Election season always creeps up sooner than you expect it to. Throughout April, clubs, services, and offices all over campus are recruiting new executives, and students are thrown into the frenzy of student election season. Bulletin boards fill with posters, Instagram stories become base camp for campaigns, and CVs everywhere hold their breath. But what exactly does running for a position look like? What’s happening behind the headshots and the almost-ironic captions? Could you ever brave the student election? I sat down with some current execs to discuss their experiences running for student-elected positions.
Hassanatou Koulibaly, U3 Arts and Science, is currently vice-president (VP) Student Life of the Students’ Society of McGill University (SSMU) and recently clinched next year’s VP Sustainability and Operations position. She told The McGill Tribune that those who are interested in a spot on the team must nominate themselves and fill out an election kit (simple enough), attend the candidate’s meeting to learn about election procedures (and scope out the competition), meet with the current position holder (to get the tea), and then, with the help of a $300 budget, campaign, campaign, campaign.
Koulibaly explained that her road to involvement with SSMU came simply from enjoying doing fun things with friends in clubs at McGill. Having been involved in different clubs during her time here, she was looking at her experiences and asking, “what’s next?”
“I’m not really a student government type,” Koulibaly said in an interview with the Tribune. “I like vibes. I like student engagement, student life, and extra-curriculars.”
Having seen some of the amazing opportunities, Koulibaly said she only wanted to be more of a part of it all.
Amidst the campaign itself, Koulibaly cited her friends as a huge source of strength and her biggest support system. She relied on them to fill in wherever she needed help, whether that was designing campaign posters or spreading the word about her plans for office.
“Your friends are helpful because they kind of create a network for you,” Koulibaly explained. “The friends of your friends will know who you are because of your mutual friend […] even if you’ve never spoken to them, they have an unspoken faith in you.”
Current Arts Undergraduate Society (AUS)’s VP External Rohan Rastogi, U1 Arts, also decided to run for a student-elected position after falling in love with his extracurriculars. Following his role as recording secretary for AUS in his first year, meeting the team, and attending legislative council meetings, he decided he had to be a part of it.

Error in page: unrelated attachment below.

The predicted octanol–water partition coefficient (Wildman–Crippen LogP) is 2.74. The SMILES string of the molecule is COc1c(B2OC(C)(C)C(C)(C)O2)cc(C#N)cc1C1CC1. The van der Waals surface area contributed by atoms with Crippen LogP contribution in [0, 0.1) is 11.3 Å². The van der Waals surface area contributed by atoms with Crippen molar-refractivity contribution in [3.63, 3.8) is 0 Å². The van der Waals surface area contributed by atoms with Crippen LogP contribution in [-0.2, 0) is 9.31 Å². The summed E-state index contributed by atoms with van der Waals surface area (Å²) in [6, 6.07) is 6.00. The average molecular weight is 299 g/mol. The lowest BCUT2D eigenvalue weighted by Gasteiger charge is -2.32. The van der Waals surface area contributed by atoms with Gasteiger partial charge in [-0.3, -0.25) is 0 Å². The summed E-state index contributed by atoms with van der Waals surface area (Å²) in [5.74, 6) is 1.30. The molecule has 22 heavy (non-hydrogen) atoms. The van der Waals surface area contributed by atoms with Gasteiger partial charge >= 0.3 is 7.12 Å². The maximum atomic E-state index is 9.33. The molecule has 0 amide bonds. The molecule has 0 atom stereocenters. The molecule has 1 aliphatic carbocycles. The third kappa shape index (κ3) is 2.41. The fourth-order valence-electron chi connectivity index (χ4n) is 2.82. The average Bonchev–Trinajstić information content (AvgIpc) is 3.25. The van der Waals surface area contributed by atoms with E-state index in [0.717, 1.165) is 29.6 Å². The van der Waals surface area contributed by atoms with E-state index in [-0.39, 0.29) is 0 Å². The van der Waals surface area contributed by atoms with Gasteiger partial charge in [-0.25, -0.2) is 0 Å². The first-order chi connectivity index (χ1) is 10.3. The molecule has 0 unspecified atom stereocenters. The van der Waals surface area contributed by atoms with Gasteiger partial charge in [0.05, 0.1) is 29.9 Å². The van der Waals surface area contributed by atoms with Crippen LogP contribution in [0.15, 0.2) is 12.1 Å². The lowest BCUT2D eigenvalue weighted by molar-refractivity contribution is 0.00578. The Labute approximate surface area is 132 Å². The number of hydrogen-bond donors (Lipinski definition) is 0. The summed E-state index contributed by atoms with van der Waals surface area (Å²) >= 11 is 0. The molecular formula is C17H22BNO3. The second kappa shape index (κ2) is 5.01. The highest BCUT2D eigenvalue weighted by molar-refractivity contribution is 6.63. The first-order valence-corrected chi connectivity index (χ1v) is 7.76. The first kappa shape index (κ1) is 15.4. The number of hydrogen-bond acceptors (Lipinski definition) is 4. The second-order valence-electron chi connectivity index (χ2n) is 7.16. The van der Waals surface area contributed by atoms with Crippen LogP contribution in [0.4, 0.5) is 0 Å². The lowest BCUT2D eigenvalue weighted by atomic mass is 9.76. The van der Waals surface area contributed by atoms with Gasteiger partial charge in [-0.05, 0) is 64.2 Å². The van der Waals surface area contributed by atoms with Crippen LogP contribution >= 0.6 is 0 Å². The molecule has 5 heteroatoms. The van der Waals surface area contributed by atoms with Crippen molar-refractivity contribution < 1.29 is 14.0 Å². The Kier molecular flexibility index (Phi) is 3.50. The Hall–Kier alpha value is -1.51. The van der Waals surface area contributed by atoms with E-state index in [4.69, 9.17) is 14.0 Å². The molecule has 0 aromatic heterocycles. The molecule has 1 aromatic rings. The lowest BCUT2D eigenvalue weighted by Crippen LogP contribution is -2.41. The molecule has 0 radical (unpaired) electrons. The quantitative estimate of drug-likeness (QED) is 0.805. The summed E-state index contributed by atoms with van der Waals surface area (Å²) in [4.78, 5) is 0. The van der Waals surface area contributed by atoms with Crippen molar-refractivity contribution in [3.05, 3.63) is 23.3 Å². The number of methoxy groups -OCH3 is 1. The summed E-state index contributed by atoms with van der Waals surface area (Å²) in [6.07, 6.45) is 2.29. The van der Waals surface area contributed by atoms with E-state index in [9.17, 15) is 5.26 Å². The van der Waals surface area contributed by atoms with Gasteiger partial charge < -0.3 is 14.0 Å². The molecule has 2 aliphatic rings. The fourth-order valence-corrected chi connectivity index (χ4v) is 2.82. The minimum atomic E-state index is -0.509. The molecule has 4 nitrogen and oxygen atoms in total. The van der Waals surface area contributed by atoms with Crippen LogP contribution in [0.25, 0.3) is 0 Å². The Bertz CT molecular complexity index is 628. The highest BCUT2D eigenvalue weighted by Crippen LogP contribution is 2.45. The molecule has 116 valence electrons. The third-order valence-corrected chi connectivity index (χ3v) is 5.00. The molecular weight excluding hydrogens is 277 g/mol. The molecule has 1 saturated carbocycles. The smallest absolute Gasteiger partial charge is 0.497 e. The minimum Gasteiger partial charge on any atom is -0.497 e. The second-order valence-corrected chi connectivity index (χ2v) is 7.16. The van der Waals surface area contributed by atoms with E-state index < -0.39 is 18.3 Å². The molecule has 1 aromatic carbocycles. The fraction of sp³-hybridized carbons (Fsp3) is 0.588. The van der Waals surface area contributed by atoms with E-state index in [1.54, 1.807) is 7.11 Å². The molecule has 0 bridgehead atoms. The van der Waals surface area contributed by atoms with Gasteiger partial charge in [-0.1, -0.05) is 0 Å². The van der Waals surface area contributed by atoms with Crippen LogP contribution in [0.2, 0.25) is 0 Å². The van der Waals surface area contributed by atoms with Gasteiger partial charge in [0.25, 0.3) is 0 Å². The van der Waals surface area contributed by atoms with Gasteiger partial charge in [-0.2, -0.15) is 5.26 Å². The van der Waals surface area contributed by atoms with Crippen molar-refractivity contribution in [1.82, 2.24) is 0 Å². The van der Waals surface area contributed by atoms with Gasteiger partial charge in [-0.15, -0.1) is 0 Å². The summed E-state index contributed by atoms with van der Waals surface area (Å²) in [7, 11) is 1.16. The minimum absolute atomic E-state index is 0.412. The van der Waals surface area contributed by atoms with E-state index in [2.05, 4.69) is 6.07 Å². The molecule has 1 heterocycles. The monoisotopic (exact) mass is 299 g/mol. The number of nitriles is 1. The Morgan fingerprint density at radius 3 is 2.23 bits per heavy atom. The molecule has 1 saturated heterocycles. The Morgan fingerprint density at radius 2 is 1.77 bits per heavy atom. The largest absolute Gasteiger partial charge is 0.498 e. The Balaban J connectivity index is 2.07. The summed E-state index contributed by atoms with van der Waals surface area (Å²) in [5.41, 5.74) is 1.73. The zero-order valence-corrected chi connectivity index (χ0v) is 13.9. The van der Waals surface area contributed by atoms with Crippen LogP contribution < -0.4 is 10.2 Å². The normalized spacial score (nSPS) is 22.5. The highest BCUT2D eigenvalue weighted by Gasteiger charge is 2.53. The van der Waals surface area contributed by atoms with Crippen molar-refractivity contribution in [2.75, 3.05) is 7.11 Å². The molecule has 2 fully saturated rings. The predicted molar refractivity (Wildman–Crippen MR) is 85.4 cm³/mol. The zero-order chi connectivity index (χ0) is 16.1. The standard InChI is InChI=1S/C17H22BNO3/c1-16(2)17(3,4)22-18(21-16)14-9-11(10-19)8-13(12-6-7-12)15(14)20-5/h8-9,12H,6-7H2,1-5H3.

“The best part of the process was researching the position and figuring out my platform,” Rastogi told the Tribune.
Both executives saw running for a position as something to do for themselves, while expanding both their personal and professional networks. Koulibaly explained that, as a student studying STEM, it was nice to do something completely outside of her realm of study––it made her approach it with a renewed intentionality. The election process was, for her, a chance to learn an incredible amount about herself and different communities within the school. She also learned to stretch her ideas and see just how far they could go.
“When you campaign and you hear what [ideas] other people have, or you see what needs are, you realize how your ideas can change,” Koulibaly said.
She cites the competition as pushing her to make her own ideas and initiatives better.
Both candidates highly encouraged others to run for student government positions and provided their peers with a few tips. Rastogi suggests reading up on the different positions and finding one that best aligns and suits your interests, and then just going for it. Koulibaly, in a similar vein, emphasized, particularly to people feeling fearful or concerned about the campaign, the importance of finding a position that aligns with their interests.
“There’s no right or wrong answer, you just run for what you believe in,” Koulibaly said.
So, choose a position that suits your fancy, take a deep breath, and whoosh your CV through, leaving all fears behind. Happy campaigning!